The issue is more relevant as Australians spend more money (as a proportion of their net worth) on property. Australians who live in capital cities now devote approximately six times their disposable income on property purchases — traditionally, Australians spent less than three times their income on their principal dwelling. That means that monies that would previously have been invested in real businesses are now being spent on housing.
Further, the size and luxuriousness of the housing structures have also substantially increased in recent decades — while that serves to ensure that Australians are living more “comfortably” and creates a short-term boost in living standards, it creates little additional productivity (if the goal of housing is to merely provide “shelter”, the construction of such “McMansions” leads to spending far more capital on housing than what is actually required). So even if housing could be “productive” — like investing in dot.com businesses in the late 1990s, the market has become so distorted that the marginal benefit from investment in the sector is minimal.
Adapting the theory to Australia now, the question remains — are we better off investing our scarce capital (savings) in buying larger and more expensive houses or by investing in real businesses?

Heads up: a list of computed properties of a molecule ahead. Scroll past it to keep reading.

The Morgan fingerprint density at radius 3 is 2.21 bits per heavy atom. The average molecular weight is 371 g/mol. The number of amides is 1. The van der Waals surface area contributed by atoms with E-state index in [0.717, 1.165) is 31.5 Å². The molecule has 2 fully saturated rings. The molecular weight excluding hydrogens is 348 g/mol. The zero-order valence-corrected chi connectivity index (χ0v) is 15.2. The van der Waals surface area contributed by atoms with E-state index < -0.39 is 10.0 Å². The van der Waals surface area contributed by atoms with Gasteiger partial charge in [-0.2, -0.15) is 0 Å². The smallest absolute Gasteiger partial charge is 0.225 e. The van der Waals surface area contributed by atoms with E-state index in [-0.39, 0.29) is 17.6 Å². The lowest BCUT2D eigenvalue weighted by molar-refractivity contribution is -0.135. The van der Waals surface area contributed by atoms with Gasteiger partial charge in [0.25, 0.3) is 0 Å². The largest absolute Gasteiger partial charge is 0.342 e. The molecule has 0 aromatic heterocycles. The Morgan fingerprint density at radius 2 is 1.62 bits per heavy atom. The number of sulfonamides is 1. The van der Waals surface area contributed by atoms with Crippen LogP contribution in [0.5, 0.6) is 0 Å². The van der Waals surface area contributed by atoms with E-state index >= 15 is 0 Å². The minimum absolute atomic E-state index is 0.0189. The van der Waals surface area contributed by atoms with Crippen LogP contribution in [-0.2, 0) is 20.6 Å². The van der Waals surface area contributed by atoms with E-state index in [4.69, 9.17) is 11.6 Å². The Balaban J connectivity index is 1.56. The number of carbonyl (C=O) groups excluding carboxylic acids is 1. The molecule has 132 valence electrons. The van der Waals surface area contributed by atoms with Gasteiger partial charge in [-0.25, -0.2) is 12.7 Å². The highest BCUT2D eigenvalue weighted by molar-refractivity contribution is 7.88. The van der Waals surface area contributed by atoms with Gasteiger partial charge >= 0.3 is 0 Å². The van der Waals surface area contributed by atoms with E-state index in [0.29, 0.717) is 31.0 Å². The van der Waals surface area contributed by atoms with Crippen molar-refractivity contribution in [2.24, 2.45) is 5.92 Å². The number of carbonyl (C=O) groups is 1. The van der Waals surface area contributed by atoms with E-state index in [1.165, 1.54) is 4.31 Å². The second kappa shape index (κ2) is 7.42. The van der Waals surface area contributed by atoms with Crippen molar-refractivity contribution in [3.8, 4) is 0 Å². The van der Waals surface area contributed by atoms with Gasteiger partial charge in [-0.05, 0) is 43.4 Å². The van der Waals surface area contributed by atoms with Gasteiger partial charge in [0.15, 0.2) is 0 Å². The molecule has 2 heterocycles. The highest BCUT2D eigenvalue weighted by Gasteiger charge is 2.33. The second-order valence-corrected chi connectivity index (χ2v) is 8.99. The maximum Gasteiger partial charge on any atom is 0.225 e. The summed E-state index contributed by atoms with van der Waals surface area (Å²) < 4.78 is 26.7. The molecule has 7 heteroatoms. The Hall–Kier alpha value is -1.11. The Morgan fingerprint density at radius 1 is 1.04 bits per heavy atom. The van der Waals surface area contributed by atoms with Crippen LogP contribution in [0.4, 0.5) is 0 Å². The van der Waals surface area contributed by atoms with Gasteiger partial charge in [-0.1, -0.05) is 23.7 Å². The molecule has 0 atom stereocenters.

When an economy invests in business, those businesses generate organic growth by devoting a portion of their capital to technological improvements. (Further, business owners are not only motivated to continually increase profits, they will also be able to compound their capital by reinvesting in the business itself). By contrast, investment in housing creates an initial burst of growth, but little other benefits after that point. The problem is exacerbated when people spend money to build a larger and more luxurious house than is necessary. (Further, the economic boost is only created for new housing — not the purchase of existing housing stock, which creates economic waste through needless transaction fees).
In 2009, an apartment was purchased in East Melbourne for almost $20 million — that money was largely collected by the developer who constructed the building. The $20 million spent will no doubt provide shelter to its occupants, but that same shelter could most likely have been purchased elsewhere for a fraction of that sum, with the monies instead being used by a business to develop new products or services.
The Australian housing bubble, led by Melbourne (which recorded price growth of almost 30% in the past 12 months) is causing investment in over-priced property to the detriment of dynamic business. This may be “productive” for real estate agents or mortgage brokers, but not for the Australian economy.